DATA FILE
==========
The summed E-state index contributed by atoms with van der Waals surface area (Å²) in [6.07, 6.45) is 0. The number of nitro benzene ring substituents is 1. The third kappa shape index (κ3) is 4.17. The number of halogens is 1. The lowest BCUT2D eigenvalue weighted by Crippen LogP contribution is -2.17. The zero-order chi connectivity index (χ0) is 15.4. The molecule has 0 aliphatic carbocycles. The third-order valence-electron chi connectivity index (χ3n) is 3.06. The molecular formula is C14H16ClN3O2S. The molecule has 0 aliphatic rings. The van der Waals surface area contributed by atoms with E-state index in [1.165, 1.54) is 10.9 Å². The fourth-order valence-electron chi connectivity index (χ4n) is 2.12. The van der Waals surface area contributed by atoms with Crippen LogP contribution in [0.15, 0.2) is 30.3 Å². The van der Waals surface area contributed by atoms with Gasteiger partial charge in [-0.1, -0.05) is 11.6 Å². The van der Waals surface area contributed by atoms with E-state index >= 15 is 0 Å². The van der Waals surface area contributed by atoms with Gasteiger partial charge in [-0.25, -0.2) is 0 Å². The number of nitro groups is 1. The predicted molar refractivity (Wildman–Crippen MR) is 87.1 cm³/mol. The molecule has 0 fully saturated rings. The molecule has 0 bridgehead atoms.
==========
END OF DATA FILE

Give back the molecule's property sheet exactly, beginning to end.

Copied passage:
The summed E-state index contributed by atoms with van der Waals surface area (Å²) in [6.07, 6.45) is 0. The number of nitro benzene ring substituents is 1. The third kappa shape index (κ3) is 4.17. The number of halogens is 1. The lowest BCUT2D eigenvalue weighted by Crippen LogP contribution is -2.17. The zero-order chi connectivity index (χ0) is 15.4. The molecule has 0 aliphatic carbocycles. The third-order valence-electron chi connectivity index (χ3n) is 3.06. The molecular formula is C14H16ClN3O2S. The molecule has 0 aliphatic rings. The van der Waals surface area contributed by atoms with E-state index in [1.165, 1.54) is 10.9 Å². The fourth-order valence-electron chi connectivity index (χ4n) is 2.12. The van der Waals surface area contributed by atoms with Crippen LogP contribution in [0.15, 0.2) is 30.3 Å². The van der Waals surface area contributed by atoms with Gasteiger partial charge in [-0.1, -0.05) is 11.6 Å². The van der Waals surface area contributed by atoms with E-state index >= 15 is 0 Å². The van der Waals surface area contributed by atoms with Gasteiger partial charge in [-0.25, -0.2) is 0 Å². The number of nitro groups is 1. The predicted molar refractivity (Wildman–Crippen MR) is 87.1 cm³/mol. The molecule has 0 fully saturated rings. The molecule has 0 bridgehead atoms.